Stealth games these days are a dime a dozen. Guys like Solid Snake and Sam Fisher are practically household names, but rarely does an unknown title break the mold and really show what can be done with the genre. For the most part stealth games drop you into the role of a one-man-army trying to infiltrate a highly guarded military base and steal some secret plans all for the good of the common man. Rarely do we get to see the darker side of this mechanic; rarely do we get to take on the role of the bad guy.
Crave Entertainment’s latest PlayStation 2 game fuses some of the best elements from the genre all while allowing you to finally see what it would be like use these skills for financial gain. While there have been a few attempts to do this before, they never really captured the essence and feel of other top-tier titles. It took an obscure budget title to finally introduce the gaming world to a new and interesting take on the stealth genre.
The Plan begins with a group of three highly-intelligent thieves assigned with the task of stealing two priceless pieces of artwork. After an alarm is triggered and one of the members is left holding the bag the game flashes forward five years later where the two thieves who escaped are planning a breakout of their imprisoned comrade. This begins a tale of camaraderie and revenge that is told through static cut-scenes and above average dialogue.
The opening level of the game has you taking on the roles of Alan “Poker” Siegel and Valerie “The Cat” Carrera as you attempt to free your incarcerated teammate. This introduces you to many of the game’s mechanics which are frankly the heart and soul of this title. You can use Valerie to distract guards as your partner sneaks by and even pickpocket unsuspecting victims to obtain key items along the way.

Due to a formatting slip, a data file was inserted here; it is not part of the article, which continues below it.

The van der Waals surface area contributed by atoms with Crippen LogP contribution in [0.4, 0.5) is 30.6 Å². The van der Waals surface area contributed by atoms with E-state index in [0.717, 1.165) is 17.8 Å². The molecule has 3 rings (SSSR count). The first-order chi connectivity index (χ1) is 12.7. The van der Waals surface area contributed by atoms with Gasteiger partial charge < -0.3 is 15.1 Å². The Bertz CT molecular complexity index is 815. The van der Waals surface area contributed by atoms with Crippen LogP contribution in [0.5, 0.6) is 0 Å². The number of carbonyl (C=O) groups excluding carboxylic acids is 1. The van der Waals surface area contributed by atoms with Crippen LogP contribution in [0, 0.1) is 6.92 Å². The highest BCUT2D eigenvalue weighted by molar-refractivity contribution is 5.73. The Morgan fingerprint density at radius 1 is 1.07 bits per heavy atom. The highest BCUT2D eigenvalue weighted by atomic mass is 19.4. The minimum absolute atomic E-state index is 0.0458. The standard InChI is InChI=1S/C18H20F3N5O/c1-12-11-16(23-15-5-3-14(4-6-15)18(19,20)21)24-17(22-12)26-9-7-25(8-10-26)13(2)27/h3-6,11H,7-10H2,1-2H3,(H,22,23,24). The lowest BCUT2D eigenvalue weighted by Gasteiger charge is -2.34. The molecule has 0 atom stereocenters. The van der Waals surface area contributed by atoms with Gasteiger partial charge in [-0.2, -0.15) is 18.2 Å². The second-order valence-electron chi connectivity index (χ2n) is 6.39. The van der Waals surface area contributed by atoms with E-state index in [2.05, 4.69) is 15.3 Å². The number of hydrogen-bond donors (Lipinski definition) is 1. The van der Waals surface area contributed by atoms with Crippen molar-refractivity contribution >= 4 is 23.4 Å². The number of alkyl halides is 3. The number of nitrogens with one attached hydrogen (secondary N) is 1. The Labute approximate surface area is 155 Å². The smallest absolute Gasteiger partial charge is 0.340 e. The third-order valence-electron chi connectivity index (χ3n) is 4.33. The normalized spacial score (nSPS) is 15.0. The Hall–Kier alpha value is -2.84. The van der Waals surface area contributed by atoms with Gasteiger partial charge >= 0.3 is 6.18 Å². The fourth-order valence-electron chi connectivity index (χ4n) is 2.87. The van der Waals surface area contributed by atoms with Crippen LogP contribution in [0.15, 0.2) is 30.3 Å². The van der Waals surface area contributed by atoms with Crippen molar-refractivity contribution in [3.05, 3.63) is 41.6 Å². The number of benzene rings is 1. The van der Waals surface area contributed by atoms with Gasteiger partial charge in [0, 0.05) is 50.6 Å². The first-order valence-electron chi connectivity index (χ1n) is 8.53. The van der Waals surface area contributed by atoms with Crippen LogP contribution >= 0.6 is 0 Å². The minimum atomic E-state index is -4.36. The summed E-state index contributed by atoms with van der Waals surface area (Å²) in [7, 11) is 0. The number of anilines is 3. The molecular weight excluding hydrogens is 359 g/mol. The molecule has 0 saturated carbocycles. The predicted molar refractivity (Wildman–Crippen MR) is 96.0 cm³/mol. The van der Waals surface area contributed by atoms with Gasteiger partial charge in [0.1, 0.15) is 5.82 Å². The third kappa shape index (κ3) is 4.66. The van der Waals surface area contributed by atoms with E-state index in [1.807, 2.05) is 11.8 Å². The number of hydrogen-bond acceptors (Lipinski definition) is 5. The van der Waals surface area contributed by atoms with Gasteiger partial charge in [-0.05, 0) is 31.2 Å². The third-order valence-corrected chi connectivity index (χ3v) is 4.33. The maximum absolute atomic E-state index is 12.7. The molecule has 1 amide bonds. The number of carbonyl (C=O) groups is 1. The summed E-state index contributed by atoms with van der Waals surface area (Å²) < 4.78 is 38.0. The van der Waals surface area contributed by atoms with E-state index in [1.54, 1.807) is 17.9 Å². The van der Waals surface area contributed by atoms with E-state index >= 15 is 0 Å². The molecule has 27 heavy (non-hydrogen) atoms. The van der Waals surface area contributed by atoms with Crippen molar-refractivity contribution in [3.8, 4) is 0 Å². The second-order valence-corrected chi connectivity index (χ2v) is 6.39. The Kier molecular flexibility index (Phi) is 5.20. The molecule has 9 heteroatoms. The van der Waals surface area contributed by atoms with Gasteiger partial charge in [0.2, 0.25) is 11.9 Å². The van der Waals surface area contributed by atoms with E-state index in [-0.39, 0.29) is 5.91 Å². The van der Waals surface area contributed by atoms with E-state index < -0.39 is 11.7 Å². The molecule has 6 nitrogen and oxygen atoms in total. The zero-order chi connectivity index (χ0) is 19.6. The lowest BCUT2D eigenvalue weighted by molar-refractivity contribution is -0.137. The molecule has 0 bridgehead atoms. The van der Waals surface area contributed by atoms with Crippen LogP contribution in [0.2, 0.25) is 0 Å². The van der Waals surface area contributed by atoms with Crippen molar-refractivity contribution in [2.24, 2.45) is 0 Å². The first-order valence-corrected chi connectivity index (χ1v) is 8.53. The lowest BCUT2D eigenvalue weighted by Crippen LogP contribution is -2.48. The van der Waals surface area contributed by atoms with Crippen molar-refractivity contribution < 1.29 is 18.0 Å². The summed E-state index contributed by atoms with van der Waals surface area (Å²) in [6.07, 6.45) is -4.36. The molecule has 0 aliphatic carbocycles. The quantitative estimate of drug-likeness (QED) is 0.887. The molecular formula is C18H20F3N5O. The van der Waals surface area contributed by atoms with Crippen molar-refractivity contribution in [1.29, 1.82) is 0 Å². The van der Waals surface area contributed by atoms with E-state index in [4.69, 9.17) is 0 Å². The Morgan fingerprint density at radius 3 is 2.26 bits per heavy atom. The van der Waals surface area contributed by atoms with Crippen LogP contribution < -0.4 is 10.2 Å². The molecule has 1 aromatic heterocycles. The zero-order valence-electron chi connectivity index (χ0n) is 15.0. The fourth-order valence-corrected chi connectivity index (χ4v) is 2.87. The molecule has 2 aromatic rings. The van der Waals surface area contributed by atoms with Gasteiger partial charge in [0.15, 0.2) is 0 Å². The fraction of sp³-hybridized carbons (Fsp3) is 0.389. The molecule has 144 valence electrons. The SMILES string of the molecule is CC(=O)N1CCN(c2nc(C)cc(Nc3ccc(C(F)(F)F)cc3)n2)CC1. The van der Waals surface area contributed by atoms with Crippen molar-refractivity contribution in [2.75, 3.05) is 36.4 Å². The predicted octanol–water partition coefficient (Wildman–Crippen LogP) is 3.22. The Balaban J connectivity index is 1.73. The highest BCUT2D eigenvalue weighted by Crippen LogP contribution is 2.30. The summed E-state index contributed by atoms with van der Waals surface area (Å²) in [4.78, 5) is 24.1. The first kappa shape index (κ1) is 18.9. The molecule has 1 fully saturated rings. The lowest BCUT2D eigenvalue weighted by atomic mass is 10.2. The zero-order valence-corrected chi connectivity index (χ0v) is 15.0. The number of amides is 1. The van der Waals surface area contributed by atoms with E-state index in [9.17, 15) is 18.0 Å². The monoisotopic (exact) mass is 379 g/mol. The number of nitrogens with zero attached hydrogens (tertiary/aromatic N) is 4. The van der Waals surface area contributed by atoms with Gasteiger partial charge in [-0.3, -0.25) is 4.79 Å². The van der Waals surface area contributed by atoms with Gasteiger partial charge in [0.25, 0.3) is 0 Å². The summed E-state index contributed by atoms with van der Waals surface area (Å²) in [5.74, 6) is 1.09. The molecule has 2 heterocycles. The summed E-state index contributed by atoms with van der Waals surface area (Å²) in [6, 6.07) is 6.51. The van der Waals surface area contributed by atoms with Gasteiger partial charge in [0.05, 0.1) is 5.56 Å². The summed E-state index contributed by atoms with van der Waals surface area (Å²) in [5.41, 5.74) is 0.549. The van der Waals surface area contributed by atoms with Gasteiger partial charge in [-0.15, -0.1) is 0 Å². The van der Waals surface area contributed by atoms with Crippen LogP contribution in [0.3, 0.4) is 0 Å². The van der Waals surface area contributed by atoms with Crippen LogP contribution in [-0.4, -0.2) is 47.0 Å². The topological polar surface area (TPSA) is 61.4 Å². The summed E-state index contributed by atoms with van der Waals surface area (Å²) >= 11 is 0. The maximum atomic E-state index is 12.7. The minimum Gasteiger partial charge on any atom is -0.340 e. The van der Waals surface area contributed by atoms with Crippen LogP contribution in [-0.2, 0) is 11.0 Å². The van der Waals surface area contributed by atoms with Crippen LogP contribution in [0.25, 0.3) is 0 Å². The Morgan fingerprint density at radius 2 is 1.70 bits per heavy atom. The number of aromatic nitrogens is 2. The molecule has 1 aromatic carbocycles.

In this introductory level you will also be able to control the imprisoned teammate Robert “The Mind” Taylor. This introduces the game’s biggest and most innovative mechanic: split screenplay. You will have simultaneous control of all three characters at all times via a three-way split view. Your current controlled protagonist will obviously be displayed in the top with a wider view, but you have a visual on the two other characters in the bottom split visor. You can manually switch between screens at will by simply pressing a button, or you can take control of them within the smaller window by simply holding down one of the shoulder buttons.
While all of this may sound convoluted it’s actually rather simple thanks to the game’s intuitive controls. Each character has special abilities and traits that are required to progress. Just like any other stealth title patience is virtue here; carefully planning a mission is much more effective than the traditional trial and error, and trust me it helps.
Every level is also chock full of new experiences designed to fully utilize each character’s ability. For instance Valerie is great a diversions allowing the other two members to sneak by unnoticed. You will also stumble onto some clever lock picking puzzles, having to disable security systems, and of course a plethora of gadgets to aid you in your journey, all of which seem to be ripped from every classic spy movie and game ever created.
If there is one area that The Plan really screams budget title it comes in the form of visuals. Stale character animations and poor texture work are commonplace and compared to most games on the system it simply falls flat. While this is obviously due to low development budgets you can’t help but wonder what a game with so much ambition could have looked like on the next-gen systems. Perhaps if enough word of mouth gets out about how clever this cheap title is we can get a follow-up, but for now the visuals will leave you severely disappointed.
At the end of the day The Plan is a great addition to the PS2 library at a budget price. If you haven’t upgraded to the next-gen systems and are looking for a cheap game with a big value then look no further than this hidden gem. For under $20 you simply won’t find a better game to spruce up your dusty PS2 and if you aren’t careful you may end up having some serious fun. Definitely recommended to anyone who enjoys the stealth genre or anyone looking for something fresh and new without having to worry about dropping fifty bucks on a dud.